His work is included in the public collections of the Museum of Modern Art, New York; Whitney Museum of American Art, New York; Metropolitan Museum of Art, New York; Museum of Contemporary Art, Los Angeles; Guggenheim Museum, New York and Bilbao; Tate Gallery, London; Museum of Contemporary Art, Tokyo; Museum of Fine Arts, Houston; Museo Nacional Centro de Arte Reina Sofía, Madrid; National Gallery of Art, Washington D.C.; National Gallery of Australia, Canberra; San Francisco Museum of Modern Art, San Francisco; Hamburger Bahnhof, Berlin; Kunstmuseum, Basel; Fondation Musée d’Art Moderne, Luxembourg; and Centre Georges Pompidou, Paris.
Julian Schnabel currently lives and works in New York City and Montauk, Long Island.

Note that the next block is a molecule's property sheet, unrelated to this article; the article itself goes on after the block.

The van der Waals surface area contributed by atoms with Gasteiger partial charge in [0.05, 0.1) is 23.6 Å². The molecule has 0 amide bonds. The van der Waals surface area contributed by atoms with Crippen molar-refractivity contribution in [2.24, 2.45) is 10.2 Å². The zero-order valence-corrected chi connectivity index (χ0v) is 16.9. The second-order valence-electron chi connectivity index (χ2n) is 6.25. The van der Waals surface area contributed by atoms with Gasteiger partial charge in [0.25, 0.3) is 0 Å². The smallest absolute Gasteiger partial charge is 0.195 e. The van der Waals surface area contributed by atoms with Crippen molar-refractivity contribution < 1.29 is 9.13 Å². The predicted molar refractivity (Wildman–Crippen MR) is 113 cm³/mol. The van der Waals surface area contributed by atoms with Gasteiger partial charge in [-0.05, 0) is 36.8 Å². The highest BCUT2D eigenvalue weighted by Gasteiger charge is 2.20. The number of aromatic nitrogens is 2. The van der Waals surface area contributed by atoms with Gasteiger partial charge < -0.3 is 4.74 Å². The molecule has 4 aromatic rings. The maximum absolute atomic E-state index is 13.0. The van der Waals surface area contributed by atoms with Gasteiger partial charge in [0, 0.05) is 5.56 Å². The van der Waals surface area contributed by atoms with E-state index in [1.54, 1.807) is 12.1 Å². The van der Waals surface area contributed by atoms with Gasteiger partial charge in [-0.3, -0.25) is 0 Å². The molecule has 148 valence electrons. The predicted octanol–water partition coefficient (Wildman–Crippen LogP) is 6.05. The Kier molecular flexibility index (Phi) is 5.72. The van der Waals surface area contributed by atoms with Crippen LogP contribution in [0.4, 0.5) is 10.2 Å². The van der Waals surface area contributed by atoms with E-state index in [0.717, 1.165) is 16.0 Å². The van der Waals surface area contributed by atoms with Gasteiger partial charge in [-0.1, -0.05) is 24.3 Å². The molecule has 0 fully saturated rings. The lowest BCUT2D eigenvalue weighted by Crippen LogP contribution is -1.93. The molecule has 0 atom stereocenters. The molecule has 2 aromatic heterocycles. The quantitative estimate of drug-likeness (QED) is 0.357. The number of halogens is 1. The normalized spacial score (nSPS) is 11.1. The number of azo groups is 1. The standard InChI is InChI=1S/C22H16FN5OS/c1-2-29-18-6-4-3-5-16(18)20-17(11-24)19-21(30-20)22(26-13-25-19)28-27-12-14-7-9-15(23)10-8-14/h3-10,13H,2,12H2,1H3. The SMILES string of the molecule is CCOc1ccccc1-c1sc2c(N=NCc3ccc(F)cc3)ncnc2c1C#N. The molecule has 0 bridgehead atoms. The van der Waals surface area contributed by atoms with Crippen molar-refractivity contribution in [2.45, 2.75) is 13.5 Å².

JEAN-CLAUDE CARRIÈRE (Co-Writer) is an author, film director and screenwriter. He was born in Colombières-sur-Orb, France, the son of Alice and Felix Carrière, a farmer. He published his first novel, Lézard, in 1957. After meeting Jacque Tati, Carrière began writing novelizations of his films. Through Tati, he met Pierre Étaix, with whom Carrière wrote and directed several films, including Heureux Anniversiare, which won the pair the Academy Award® for Best Short Subject.
His 19-year collaboration with director Luis Buñuel began with Diary of a Chambermaid,; he co-wrote the screenplay with Buñuel and also played the part of a village priest. Carrière and the director wouldcollaborate on the scripts of nearly all Buñuel’s later films, including Belle de Jour, The Milky Way, The Discreet Charm of the Bourgeoisie, The Phantom of Liberty and That Obscure Object of Desire.